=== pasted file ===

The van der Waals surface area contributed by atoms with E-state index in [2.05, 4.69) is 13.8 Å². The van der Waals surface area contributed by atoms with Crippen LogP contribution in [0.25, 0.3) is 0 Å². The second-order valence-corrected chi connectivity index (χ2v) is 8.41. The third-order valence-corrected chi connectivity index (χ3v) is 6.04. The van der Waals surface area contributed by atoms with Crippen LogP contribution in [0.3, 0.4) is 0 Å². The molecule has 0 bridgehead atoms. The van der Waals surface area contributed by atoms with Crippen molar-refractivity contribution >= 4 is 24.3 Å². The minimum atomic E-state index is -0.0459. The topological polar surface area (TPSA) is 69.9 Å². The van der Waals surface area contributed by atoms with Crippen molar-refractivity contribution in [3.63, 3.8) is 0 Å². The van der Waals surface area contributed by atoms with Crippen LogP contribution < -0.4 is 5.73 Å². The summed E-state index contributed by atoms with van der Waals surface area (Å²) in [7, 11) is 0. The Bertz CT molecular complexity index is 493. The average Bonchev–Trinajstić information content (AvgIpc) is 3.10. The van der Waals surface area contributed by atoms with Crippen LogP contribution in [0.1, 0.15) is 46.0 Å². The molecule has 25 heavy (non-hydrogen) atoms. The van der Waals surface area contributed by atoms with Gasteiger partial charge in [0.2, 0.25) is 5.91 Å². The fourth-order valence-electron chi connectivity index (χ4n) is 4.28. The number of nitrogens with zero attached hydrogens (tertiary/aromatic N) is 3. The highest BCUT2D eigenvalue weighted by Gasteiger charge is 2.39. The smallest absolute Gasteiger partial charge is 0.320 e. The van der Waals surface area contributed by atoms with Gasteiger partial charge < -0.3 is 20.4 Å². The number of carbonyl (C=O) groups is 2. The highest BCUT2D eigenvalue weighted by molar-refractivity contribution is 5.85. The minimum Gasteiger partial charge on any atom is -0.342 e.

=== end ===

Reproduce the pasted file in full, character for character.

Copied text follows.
The van der Waals surface area contributed by atoms with E-state index in [2.05, 4.69) is 13.8 Å². The van der Waals surface area contributed by atoms with Crippen LogP contribution in [0.25, 0.3) is 0 Å². The second-order valence-corrected chi connectivity index (χ2v) is 8.41. The third-order valence-corrected chi connectivity index (χ3v) is 6.04. The van der Waals surface area contributed by atoms with Crippen LogP contribution in [0.3, 0.4) is 0 Å². The molecule has 0 bridgehead atoms. The van der Waals surface area contributed by atoms with Crippen molar-refractivity contribution >= 4 is 24.3 Å². The minimum atomic E-state index is -0.0459. The topological polar surface area (TPSA) is 69.9 Å². The van der Waals surface area contributed by atoms with Crippen molar-refractivity contribution in [3.63, 3.8) is 0 Å². The van der Waals surface area contributed by atoms with Crippen LogP contribution < -0.4 is 5.73 Å². The summed E-state index contributed by atoms with van der Waals surface area (Å²) in [7, 11) is 0. The Bertz CT molecular complexity index is 493. The average Bonchev–Trinajstić information content (AvgIpc) is 3.10. The van der Waals surface area contributed by atoms with Crippen LogP contribution in [0.1, 0.15) is 46.0 Å². The molecule has 25 heavy (non-hydrogen) atoms. The van der Waals surface area contributed by atoms with Gasteiger partial charge in [0.2, 0.25) is 5.91 Å². The fourth-order valence-electron chi connectivity index (χ4n) is 4.28. The number of nitrogens with zero attached hydrogens (tertiary/aromatic N) is 3. The highest BCUT2D eigenvalue weighted by Gasteiger charge is 2.39. The smallest absolute Gasteiger partial charge is 0.320 e. The van der Waals surface area contributed by atoms with Gasteiger partial charge < -0.3 is 20.4 Å². The number of carbonyl (C=O) groups is 2. The highest BCUT2D eigenvalue weighted by molar-refractivity contribution is 5.85. The minimum Gasteiger partial charge on any atom is -0.342 e.